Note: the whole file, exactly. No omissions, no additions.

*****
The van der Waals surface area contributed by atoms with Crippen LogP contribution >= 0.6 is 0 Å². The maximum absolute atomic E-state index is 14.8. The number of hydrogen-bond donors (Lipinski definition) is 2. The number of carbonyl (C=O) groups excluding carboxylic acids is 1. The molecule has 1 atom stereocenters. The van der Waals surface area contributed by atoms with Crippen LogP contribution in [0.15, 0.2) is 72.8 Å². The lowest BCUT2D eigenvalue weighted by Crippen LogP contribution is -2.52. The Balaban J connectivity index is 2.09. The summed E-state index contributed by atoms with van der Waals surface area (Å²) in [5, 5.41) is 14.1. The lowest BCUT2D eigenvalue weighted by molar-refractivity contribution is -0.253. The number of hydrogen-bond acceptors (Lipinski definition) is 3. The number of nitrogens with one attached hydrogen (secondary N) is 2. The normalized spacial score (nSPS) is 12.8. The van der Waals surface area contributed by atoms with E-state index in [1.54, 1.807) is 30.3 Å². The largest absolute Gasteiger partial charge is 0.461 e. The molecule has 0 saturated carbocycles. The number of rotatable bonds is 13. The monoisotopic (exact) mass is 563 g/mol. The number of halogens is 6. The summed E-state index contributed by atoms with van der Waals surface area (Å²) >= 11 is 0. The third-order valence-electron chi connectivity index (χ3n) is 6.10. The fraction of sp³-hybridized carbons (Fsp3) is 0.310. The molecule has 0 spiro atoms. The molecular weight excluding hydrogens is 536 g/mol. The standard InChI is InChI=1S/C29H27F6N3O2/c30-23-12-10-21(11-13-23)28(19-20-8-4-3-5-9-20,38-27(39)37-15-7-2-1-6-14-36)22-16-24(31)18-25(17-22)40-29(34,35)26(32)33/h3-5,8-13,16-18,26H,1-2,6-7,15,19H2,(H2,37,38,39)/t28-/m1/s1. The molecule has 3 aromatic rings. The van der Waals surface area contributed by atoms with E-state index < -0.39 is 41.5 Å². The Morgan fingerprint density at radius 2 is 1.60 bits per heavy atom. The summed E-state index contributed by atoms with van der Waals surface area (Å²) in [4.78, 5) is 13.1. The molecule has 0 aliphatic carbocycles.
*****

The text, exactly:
The van der Waals surface area contributed by atoms with Crippen LogP contribution >= 0.6 is 0 Å². The maximum absolute atomic E-state index is 14.8. The number of hydrogen-bond donors (Lipinski definition) is 2. The number of carbonyl (C=O) groups excluding carboxylic acids is 1. The molecule has 1 atom stereocenters. The van der Waals surface area contributed by atoms with Crippen LogP contribution in [0.15, 0.2) is 72.8 Å². The lowest BCUT2D eigenvalue weighted by Crippen LogP contribution is -2.52. The Balaban J connectivity index is 2.09. The summed E-state index contributed by atoms with van der Waals surface area (Å²) in [5, 5.41) is 14.1. The lowest BCUT2D eigenvalue weighted by molar-refractivity contribution is -0.253. The number of hydrogen-bond acceptors (Lipinski definition) is 3. The number of nitrogens with one attached hydrogen (secondary N) is 2. The normalized spacial score (nSPS) is 12.8. The van der Waals surface area contributed by atoms with E-state index in [1.54, 1.807) is 30.3 Å². The largest absolute Gasteiger partial charge is 0.461 e. The molecule has 0 saturated carbocycles. The number of rotatable bonds is 13. The monoisotopic (exact) mass is 563 g/mol. The number of halogens is 6. The summed E-state index contributed by atoms with van der Waals surface area (Å²) >= 11 is 0. The third-order valence-electron chi connectivity index (χ3n) is 6.10. The fraction of sp³-hybridized carbons (Fsp3) is 0.310. The molecule has 0 spiro atoms. The molecular weight excluding hydrogens is 536 g/mol. The standard InChI is InChI=1S/C29H27F6N3O2/c30-23-12-10-21(11-13-23)28(19-20-8-4-3-5-9-20,38-27(39)37-15-7-2-1-6-14-36)22-16-24(31)18-25(17-22)40-29(34,35)26(32)33/h3-5,8-13,16-18,26H,1-2,6-7,15,19H2,(H2,37,38,39)/t28-/m1/s1. The molecule has 3 aromatic rings. The van der Waals surface area contributed by atoms with E-state index < -0.39 is 41.5 Å². The Morgan fingerprint density at radius 2 is 1.60 bits per heavy atom. The summed E-state index contributed by atoms with van der Waals surface area (Å²) in [4.78, 5) is 13.1. The molecule has 0 aliphatic carbocycles.